A California state court has handed down a ruling that, if not overturned, is bad news for home schoolers in the state.
The Home School Legal Defense Association was not involved in the case. The family in question were not HSLDA members, and HSLDA says that it's still digesting the legal issues but considers the ruling prima facie incorrect and hopes to help in an appeal.
The legal situation for home schoolers in CA as I understand it is this: Home schooling is not mentioned in California law, but private schooling is. Home schoolers register with the Department of Education as small private schools with just the number of students that they actually educate. Typically, of course, this would be their own children. This interpretation of California law has been accepted by most California education officials, although from time to time one hears rumblings that a new official has said that schools in a home cannot be private schools. It's quite evident, however, from the long-standing use of the private school option, that California law does not address the definition of a "private school" in a way that decides the issue one way or another, particularly not in a way that defines a private school as, for example, one in which most students are taught by someone other than their parents, one that has a separate building of its own, and so forth. So with occasional speed bumps, the private school option has worked well for California home schoolers.
The new court ruling apparently states that parents cannot teach their children at home without a special teaching credential. It seems to me that this ruling must do one of three things: The ruling might assume that home schools simply cannot be considered private schools under state law and that they therefore can be regulated directly by the courts on an ad hoc basis as an entirely different category unaddressed by statutory law at all. Second, the ruling might be based on a requirement for teacher accreditation in private schools. But I very much doubt that this is the case. I don't think the HSLDA would have encouraged parents for all these years to register without state accreditation as private schoolers if private schoolers are required to have state accreditation! I am, of course, open to correction on this point, but HSLDA is pretty careful to abide by the letter of the law, so I would be astonished if all private (e.g., church school) teachers in California have to be state accredited. Very often religious school teachers do not, in my experience. Or, third, the ruling could be treating private schools carried on in a private home differently from private schools carried on in a bricks-and-mortar building, requiring credentials for the former that are not required for the latter. This would be an entirely judge-made law, if so, and it should not stand up to scrutiny at a higher court level.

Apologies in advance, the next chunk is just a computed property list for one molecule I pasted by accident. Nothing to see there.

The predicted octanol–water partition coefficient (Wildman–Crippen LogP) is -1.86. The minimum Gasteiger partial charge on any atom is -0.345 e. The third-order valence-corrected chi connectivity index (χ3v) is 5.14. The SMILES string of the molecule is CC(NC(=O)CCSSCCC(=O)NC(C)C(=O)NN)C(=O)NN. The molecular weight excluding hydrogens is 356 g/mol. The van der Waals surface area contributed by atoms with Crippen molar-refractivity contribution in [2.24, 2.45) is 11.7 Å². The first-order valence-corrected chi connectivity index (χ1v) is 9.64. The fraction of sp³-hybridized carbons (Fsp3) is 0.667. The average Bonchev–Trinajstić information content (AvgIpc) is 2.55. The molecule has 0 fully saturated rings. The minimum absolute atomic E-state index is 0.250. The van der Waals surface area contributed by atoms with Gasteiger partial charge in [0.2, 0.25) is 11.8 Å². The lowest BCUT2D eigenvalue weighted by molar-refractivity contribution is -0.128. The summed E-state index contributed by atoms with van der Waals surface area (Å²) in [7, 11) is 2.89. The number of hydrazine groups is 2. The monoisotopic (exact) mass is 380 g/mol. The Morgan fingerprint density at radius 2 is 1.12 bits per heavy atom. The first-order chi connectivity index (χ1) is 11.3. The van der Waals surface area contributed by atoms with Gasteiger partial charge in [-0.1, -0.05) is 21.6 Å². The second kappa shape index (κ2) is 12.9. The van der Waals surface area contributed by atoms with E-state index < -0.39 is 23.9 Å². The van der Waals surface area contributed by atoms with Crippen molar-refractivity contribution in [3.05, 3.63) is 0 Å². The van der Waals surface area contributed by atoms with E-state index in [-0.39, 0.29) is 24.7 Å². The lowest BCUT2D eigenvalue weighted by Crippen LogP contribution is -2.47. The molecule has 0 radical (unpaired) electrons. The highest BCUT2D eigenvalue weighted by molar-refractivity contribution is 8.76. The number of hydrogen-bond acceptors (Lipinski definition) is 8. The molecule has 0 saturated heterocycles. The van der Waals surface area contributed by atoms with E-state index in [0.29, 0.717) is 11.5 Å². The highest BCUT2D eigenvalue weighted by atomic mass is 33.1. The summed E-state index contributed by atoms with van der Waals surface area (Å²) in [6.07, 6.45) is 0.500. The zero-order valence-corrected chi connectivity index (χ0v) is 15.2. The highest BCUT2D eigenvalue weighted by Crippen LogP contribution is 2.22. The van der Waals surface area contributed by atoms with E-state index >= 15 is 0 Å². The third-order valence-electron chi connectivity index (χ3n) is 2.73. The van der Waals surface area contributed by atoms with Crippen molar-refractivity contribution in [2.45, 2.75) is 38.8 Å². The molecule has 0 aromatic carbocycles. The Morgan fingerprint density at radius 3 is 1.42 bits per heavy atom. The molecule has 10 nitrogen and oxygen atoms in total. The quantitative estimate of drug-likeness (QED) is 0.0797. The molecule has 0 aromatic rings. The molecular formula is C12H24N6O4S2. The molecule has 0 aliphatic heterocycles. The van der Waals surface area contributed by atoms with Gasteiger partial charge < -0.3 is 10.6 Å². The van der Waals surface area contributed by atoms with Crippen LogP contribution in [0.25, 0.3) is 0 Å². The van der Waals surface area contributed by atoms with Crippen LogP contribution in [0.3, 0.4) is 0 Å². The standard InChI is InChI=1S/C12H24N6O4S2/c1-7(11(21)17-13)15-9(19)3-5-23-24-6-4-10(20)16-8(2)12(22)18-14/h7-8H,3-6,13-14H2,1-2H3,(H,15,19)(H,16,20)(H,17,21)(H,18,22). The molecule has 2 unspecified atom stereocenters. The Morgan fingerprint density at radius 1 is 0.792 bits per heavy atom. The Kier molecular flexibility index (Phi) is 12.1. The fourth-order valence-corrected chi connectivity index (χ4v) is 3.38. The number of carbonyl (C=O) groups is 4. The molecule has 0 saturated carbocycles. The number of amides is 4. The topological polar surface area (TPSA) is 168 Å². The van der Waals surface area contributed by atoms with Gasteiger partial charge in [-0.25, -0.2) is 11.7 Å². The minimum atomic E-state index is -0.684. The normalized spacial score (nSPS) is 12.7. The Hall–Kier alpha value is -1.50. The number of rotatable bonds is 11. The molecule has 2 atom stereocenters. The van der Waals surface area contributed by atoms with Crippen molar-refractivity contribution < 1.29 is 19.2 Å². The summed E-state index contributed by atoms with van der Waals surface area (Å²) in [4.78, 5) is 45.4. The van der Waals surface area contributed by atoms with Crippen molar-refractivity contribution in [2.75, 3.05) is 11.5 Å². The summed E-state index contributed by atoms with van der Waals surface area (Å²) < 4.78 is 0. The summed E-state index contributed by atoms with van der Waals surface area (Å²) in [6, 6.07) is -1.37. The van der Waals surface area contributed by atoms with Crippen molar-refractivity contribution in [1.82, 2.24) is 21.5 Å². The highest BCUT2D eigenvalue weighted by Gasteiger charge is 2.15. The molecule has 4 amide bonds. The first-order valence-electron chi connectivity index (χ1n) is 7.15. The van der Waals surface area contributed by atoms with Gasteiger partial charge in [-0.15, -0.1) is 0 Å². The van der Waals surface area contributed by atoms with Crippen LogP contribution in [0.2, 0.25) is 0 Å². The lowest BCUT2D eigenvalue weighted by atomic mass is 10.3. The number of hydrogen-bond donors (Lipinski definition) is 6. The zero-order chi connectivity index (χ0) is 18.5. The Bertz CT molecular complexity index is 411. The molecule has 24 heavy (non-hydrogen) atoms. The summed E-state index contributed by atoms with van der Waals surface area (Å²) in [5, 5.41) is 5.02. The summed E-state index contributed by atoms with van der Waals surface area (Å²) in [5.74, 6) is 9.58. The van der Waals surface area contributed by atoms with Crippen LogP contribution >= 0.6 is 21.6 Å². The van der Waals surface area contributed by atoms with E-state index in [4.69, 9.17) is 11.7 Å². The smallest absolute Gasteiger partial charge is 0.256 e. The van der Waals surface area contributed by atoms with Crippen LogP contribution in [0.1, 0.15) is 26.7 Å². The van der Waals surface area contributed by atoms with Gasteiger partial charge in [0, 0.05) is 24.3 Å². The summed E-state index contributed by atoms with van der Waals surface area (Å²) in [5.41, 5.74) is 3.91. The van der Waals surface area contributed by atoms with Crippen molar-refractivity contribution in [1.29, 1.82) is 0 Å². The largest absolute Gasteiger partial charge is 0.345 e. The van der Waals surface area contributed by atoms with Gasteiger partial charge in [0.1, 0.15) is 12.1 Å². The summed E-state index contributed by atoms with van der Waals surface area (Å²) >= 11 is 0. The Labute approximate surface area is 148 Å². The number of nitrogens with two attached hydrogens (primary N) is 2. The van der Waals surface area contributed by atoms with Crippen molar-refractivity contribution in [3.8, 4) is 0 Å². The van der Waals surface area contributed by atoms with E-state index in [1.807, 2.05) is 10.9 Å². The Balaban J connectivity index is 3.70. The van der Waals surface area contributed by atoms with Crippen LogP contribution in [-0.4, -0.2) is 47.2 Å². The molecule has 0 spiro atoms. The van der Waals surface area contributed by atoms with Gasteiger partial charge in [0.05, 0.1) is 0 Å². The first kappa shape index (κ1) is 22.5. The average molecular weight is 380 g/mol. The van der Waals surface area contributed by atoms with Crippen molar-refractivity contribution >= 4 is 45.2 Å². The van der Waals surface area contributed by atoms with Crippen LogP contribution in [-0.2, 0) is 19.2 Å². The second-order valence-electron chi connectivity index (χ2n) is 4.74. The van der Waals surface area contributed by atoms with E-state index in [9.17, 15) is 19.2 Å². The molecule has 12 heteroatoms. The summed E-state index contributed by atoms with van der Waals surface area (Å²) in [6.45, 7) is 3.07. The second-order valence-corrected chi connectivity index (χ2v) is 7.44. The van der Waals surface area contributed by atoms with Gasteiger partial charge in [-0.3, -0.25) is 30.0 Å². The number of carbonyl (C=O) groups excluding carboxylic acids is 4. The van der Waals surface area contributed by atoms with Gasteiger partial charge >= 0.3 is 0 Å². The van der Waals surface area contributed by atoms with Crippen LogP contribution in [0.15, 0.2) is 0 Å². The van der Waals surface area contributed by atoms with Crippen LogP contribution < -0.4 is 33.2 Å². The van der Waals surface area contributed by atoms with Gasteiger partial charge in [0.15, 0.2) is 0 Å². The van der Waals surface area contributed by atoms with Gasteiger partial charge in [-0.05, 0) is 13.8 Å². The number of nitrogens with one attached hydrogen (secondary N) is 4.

My own preference would be for the appeal to be based on these arguments rather than on a supposed "fundamental right to home school," the existence of which I rather doubt. But if state law does not rule out private schooling in private homes, then it is not up to a judge to declare that such schooling is ruled out nor to treat home schoolers differently from other private schoolers. The matter should be referred to the legislature which can, if it wishes, define "private school" so as to exclude home schoolers. But liberal though the state is, this has not happened yet, so I doubt that it would happen now. It appears that if home schooling falls in California, it will be to legislation from the bench.